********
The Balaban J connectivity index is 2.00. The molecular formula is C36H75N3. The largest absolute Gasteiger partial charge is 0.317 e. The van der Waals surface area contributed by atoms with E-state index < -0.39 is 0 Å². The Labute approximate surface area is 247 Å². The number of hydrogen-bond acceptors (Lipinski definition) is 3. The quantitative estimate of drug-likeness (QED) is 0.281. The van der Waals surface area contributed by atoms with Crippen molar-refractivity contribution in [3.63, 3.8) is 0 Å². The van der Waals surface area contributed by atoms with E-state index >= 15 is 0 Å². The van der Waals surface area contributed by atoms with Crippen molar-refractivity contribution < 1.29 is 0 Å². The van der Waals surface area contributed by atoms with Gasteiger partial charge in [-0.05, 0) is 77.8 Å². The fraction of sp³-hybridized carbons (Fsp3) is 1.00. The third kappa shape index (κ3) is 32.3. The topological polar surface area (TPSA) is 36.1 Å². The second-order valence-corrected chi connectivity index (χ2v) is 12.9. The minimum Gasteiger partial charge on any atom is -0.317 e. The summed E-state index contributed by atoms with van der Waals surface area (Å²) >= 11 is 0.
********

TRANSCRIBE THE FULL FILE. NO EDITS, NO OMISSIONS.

The Balaban J connectivity index is 2.00. The molecular formula is C36H75N3. The largest absolute Gasteiger partial charge is 0.317 e. The van der Waals surface area contributed by atoms with E-state index < -0.39 is 0 Å². The Labute approximate surface area is 247 Å². The number of hydrogen-bond acceptors (Lipinski definition) is 3. The quantitative estimate of drug-likeness (QED) is 0.281. The van der Waals surface area contributed by atoms with Crippen molar-refractivity contribution in [3.63, 3.8) is 0 Å². The van der Waals surface area contributed by atoms with E-state index >= 15 is 0 Å². The van der Waals surface area contributed by atoms with Crippen molar-refractivity contribution < 1.29 is 0 Å². The van der Waals surface area contributed by atoms with Gasteiger partial charge in [-0.05, 0) is 77.8 Å². The fraction of sp³-hybridized carbons (Fsp3) is 1.00. The third kappa shape index (κ3) is 32.3. The topological polar surface area (TPSA) is 36.1 Å². The second-order valence-corrected chi connectivity index (χ2v) is 12.9. The minimum Gasteiger partial charge on any atom is -0.317 e. The summed E-state index contributed by atoms with van der Waals surface area (Å²) >= 11 is 0.